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Marta Ajmar-Wollheim and Flora Dennis, co-editors and curators of the Victoria and Albert Museum’s exhibition At Home in Renaissance Italy, begin their exhibition catalogue of the same name by posing this question: why hasn’t the “pivotal subject” of fifteenth- and sixteenth-century Italian domestic interiors appeared more often in mainstream Renaissance studies? The text that follows seeks to help remedy the problem behind the question, and thus joins a growing list of recent contributions that have followed Peter Thornton’s The Italian Renaissance Interior, 1400–1600 (New York: Abrams), the monograph that issued a call-to-arms in 1991. These publications devoted to Italian domestic arts, however, have primarily sought to weave together the study of existing spaces with documentary evidence. The present catalogue combines this approach with a closer examination of objects and images associated with a domestic context as the subject enters its own renascence in Renaissance studies. This handsomely produced work presents the research of an international and interdisciplinary group of specialists “committed to recuperating the history of the Renaissance home, surveying museum stores around the world, exhuming documents from archives and resuscitating the forgotten voices of domestic life throughout little-known objects and writings” (10) in order to examine various aspects of Renaissance domestic life and to suggest avenues of further study.
The twenty-eight essayists for the catalogue accompanying the exhibition of Italian objects dating primarily from ca. 1400–1600 aim at advancing an “understanding of the web of relations that brought together people, spaces and objects in the Italian Renaissance home” (27).The object-based approach of their research has, as the editors admit, narrowed the focus of the text even further than the decision to concentrate on Tuscany and the Veneto (mainly Venice) had already done. Nonetheless, the co-editors’ argument, grounded in material culture studies, that Renaissance studies would benefit from reinstating the relationship between the study of artifacts and the study of people and culture in order to better understand Renaissance subjects and the objects they chose to surround themselves with appears altogether sensible. While it is true that Italy south of Rome is ignored, the stated geographic bias often seems less apparent throughout the text than one is led to expect, in keeping with the ongoing widening of the field to include less traditionally examined centers.
It is said that people make a house a home; at the heart of this catalogue is a lively examination of the Renaissance household and the intricate gender dynamics that shaped it. Twenty-three essays are organized into five sections with ten smaller, two-page explorations nested between chapters. These short examinations offer intriguing glimpses at specific artifact types found in Renaissance homes (the lettuccio [daybed] and cappellinaio [hatrack], for example, by Fausto Calderai and Simone Chiarugi, respectively); they also include a fascinating essay on the unusual prevalence of bathing in Genoa by Stephanie Hanke, as well as domestic objects associated with notions such as splendor (James Lindow) or with scientific knowledge (Jim Bennett). The five organizing sections—defining the casa, living within it, the everyday practices that took place there, sociability and entertainment within the casa, and art and objects used at home both fixed and portable—guide the reader much as Pietro Belmonte advised in his Institutione della sposa (1587), conducting her or him through the Italian Renaissance home and offering its beauties with becoming hospitality.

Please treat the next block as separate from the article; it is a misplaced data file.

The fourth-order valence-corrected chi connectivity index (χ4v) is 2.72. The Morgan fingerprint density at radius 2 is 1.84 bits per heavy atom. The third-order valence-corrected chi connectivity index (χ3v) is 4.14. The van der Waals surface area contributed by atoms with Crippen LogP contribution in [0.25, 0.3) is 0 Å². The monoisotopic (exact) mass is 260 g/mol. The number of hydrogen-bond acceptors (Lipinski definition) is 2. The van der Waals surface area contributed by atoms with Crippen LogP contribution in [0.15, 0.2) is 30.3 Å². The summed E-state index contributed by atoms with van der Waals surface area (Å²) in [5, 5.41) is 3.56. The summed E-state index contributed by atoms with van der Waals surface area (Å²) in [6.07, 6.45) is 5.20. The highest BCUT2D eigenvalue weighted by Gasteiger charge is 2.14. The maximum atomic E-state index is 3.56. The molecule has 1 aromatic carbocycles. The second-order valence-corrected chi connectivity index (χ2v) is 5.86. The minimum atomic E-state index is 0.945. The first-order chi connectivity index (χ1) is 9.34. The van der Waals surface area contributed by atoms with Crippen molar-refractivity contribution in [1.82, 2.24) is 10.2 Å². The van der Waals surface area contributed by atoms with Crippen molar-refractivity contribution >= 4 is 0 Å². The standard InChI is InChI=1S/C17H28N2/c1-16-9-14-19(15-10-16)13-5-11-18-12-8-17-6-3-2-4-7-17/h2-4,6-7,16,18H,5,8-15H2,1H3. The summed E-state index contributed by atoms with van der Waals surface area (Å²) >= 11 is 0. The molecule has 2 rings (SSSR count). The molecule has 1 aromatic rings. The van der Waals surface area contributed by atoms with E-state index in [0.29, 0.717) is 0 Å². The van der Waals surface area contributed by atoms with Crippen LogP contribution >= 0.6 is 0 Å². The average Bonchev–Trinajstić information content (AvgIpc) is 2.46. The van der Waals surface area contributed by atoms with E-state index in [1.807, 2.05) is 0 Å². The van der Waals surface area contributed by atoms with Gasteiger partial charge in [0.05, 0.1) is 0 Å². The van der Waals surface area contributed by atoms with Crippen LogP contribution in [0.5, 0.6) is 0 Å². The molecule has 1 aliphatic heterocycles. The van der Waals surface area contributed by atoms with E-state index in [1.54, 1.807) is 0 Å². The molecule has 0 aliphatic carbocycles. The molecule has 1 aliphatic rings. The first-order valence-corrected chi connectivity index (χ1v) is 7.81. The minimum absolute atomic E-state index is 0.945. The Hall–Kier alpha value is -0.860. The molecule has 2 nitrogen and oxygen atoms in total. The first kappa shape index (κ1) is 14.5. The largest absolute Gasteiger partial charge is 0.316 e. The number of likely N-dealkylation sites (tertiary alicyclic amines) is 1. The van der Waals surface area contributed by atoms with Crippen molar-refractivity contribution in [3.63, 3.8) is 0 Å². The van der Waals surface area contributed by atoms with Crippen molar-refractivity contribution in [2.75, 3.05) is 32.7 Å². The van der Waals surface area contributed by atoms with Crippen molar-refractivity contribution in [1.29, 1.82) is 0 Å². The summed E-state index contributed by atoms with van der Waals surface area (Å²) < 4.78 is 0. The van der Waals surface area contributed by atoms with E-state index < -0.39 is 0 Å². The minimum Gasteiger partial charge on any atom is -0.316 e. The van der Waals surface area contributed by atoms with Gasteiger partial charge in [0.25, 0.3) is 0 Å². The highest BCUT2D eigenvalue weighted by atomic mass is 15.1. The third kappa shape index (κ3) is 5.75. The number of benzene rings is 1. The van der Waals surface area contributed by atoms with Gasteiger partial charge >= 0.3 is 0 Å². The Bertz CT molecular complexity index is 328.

Launching the initial section, “Defining the casa,” Brenda Preyer and Patricia Fortini Brown, both well-known for their respective contributions to the study of Tuscan and Venetian palazzi, draw on their expertise to set the physical stage with discussions of the complex, variable layout and the use of elite homes, revealing intriguing similarities between the two in the conception of spaces while discussing evident aesthetic differences. Sandra Cavallo’s essay enlarges an understanding of the artisan’s home and household, and is especially welcome given the dearth of research on this subject. While providing insight into the uses and variable organization of the artisanal interior, Cavallo points out some of the commonalities they shared with elite homes, most especially in similar household rhythms and rituals, and in the symbolic values attached to possessions encountered within similarly organized spaces. Inventories, for example, reveal that a bed and its elaborate accessories displayed in an artisan’s camera held as much pride of place there as one from an elite home, though few if any of the former survive. Marked, however, was the greater transiency and precariousness of living arrangements experienced among artisans, the greater role of the neighborhood in shaping their social and family networks, and their greater reliance on credit through pawning that enabled them to project the respectable public image as necessary to artisans as elites. One of the more theoretically challenging contributions included in the catalogue is Luke Syson’s examination of the representation of domestic interiors within the iconography of the Annunciation, which presents a compelling argument regarding the critical role objects within domestic scenes could play. Syson argues that the representation of carefully rendered select household objects deliberately encouraged viewers to consider both what was and was not present, and suggests that rather than interpret these painted interiors as passive representations of reality or strictly symbolic, we should instead examine their ability to inform Renaissance devotional practices and their adaptation as tools for meditation.